Keep the Numbers Low
At any age, the least risky move is to host a one-on-one. This way there's no fear of anyone getting left out. Also, the fewer kids the better the chance for quiet, independent play. There are some exceptions: Babies really don't play together anyway -- it's usually about parents -- so more can be merrier. As the kids get older (after about age 4) they can usually handle a few more friends in the fray. But be prepared: the more children around, the more involved you'll have to stay.
Plan on sticking around if your child is under 3. At this age, playdates are social events for both kids and adults. Most older kids like a drop-off (especially if it's with a family they know well). Some kids take a while to warm up to being left at another family's home. Often, it's just a matter of hanging around until your child feels totally comfortable.
The smaller the child, the shorter the playdate should be. An hour is ideal for babies and toddlers, but most preschoolers can easily handle two to three. When in doubt subscribe to the maxim: Leave 'em wanting more.
Have some activities ready in case the natives get restless, or to do simply if you want to be known as awesome.
What kid doesn't like to wiggle when the beat starts thumping? Have the children kick off their shoes, then crank up the tunes. Bump it up a notch by turning the music on and off and shouting "Freeze!" when it stops.
Have a scavenger hunt!
For toddlers, hide plastic blocks, tennis balls, or mini stuffed animals in a room and give helpful clues. Challenge older kids to find things around the house and yard. Pick items in plain sight. Some ideas:
* Hands on a clock
* A birdhouse
* Baby pictures of the host
* 3 yellow leaves
Origami is fun for all ages. Try a paper puppy that even toddlers can tackle with a little bit of help:
1. Fold a square piece of paper in half to form a triangle with creased edge at top.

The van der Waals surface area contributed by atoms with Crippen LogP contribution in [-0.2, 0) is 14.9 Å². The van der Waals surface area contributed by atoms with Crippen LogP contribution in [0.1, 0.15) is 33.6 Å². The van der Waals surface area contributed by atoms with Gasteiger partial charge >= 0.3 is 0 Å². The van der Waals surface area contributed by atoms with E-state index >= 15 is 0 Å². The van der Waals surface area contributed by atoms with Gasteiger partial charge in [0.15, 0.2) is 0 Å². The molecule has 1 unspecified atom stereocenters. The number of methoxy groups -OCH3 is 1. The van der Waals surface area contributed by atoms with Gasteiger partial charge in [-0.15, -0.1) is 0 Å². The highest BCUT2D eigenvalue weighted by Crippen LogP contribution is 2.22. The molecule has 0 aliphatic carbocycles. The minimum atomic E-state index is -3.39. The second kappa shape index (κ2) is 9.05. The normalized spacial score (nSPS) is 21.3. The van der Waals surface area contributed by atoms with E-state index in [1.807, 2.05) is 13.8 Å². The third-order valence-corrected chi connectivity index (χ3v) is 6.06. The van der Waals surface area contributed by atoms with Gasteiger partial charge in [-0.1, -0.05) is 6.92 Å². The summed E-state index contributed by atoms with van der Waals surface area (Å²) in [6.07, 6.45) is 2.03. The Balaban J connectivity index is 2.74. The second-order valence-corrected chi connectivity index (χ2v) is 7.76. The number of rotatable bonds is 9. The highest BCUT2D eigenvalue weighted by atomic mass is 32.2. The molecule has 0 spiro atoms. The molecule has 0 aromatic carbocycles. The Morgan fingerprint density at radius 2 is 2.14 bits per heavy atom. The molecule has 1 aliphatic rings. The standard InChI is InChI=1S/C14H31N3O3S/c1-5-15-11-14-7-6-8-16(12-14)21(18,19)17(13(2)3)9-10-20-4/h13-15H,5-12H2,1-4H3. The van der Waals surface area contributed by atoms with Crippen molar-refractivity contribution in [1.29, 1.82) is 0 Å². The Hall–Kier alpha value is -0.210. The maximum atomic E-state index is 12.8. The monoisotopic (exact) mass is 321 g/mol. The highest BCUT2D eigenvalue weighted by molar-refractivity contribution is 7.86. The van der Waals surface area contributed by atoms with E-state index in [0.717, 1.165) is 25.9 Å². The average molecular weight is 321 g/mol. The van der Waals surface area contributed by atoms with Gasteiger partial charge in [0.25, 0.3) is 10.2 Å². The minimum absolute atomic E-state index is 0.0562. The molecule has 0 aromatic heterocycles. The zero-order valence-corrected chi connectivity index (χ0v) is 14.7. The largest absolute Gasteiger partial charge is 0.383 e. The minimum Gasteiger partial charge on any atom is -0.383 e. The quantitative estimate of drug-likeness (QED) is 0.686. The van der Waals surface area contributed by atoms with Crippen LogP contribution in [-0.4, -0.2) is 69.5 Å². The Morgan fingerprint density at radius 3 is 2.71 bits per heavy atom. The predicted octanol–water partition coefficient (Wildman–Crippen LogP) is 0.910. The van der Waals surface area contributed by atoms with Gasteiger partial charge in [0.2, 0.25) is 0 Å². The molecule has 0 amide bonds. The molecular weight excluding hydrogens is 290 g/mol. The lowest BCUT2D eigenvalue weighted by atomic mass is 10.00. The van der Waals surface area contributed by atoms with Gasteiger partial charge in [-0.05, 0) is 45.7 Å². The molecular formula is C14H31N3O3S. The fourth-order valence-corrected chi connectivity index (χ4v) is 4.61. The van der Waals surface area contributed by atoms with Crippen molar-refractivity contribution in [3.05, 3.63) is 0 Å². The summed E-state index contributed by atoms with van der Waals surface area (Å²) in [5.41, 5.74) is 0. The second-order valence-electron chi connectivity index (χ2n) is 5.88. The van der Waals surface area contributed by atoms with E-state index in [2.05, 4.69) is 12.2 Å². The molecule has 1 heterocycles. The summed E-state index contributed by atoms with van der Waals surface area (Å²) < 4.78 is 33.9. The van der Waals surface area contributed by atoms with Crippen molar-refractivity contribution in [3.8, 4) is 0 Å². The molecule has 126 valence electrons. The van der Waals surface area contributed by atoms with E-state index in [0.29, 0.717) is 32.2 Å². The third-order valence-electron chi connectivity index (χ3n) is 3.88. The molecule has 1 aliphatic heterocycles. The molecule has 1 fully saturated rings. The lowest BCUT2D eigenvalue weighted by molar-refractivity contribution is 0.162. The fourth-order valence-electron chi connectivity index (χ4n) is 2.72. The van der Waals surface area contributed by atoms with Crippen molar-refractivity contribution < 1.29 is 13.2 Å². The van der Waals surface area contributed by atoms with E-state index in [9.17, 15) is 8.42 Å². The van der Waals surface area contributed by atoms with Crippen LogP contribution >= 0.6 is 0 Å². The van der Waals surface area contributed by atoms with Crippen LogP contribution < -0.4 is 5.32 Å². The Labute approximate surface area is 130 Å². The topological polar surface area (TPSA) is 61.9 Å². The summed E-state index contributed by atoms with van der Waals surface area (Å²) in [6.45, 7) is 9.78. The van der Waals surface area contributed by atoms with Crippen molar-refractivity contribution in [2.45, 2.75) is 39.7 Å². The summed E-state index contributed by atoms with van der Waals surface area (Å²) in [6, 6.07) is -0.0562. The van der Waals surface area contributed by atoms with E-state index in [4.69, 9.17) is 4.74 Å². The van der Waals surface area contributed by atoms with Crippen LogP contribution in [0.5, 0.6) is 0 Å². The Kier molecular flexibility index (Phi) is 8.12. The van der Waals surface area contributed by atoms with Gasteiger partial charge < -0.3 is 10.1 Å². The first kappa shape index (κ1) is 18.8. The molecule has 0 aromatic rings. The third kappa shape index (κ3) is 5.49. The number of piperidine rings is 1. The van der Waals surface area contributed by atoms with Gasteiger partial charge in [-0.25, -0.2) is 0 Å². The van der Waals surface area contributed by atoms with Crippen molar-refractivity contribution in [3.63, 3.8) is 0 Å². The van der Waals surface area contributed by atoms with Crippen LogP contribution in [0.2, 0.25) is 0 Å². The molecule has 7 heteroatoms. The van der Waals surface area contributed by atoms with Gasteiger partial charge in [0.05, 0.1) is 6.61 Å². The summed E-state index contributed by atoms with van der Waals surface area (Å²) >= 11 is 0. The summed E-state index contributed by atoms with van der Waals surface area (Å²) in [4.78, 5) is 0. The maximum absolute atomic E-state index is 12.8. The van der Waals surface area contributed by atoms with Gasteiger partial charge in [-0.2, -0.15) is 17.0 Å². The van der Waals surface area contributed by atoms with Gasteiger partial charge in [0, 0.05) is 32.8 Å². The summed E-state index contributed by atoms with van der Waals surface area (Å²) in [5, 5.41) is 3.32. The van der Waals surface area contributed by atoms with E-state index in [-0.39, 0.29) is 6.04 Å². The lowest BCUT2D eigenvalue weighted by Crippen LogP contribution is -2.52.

2. Fold top two corners down to form ears.
3. Fold top layer of bottom point up to make space for the nose.
4. Draw in eyes, nose, and a tongue.
Make a good-faith effort to alternate locations. By the time your child is in kindergarten, he and his pals will be aware of whose turn it is to play host -- and will act as enforcers. Until then, if you find yourself taking your kid to friends' homes a lot, you'll need to step up.
Every once in a while you may get stuck with a mom or dad who drives you completely, totally nuts. You'll meet The Unreciprocators, The Sick Child Bringers, and, of course, The "What's One More?" type who jauntily drops off the cousin or a sibling. Although it's tempting to move to a new state, there are easier ways to make things work.
If a parent has the nerve to come over with a coughing, contagious child, then you should have the guts (and the right) to say, "I'm really sorry, but I can't have a sick kid over. I just don't want to risk having Zach catch something."
If a parent asks to drop off an unexpected extra, try, "Next time I'll plan to include all the kids, but I can't do it today." Or you can tell the other mom that it would be fine if she's willing to stick around and help supervise things.
We asked Melissa Leonard, a certified etiquette consultant in Harrison, New York, to give advice on these common predicaments.Q. That kid was a brat, and I don't want him to come back. What should I do?
A. Anyone can have a bad day, so take the "three crummy playdates and you're out" approach. If you're ready to give up, avoid making future plans by saying something like, "Our schedule is crazy at the moment. Can we touch base at a later date?" If you say that enough, all but the most socially inept person will get the message.Q. Should I report a little guest's bad behavior at pickup time?
A. Nobody likes a tattletale, so let the small stuff go. But most of us want to know if our child hit someone, bit someone, intentionally broke something, or had a major meltdown. If that's the case, diplomatically say: "It was great, but we just had a little incident...." Then give the other parent a brief explanation of what happened.Q. Speaking of naughty kids, is it okay for me to give a visitor a time-out?
A. Sorry, but that's not a good idea. Disciplining is always reserved for the behaviorally challenged kid's parents. If there's a tussle, though, you can get involved with a simple statement like, "Hands to yourself. We have a house rule against hitting." If that doesn't calm things down, create a diversion as in: "It's snacktime, everyone!"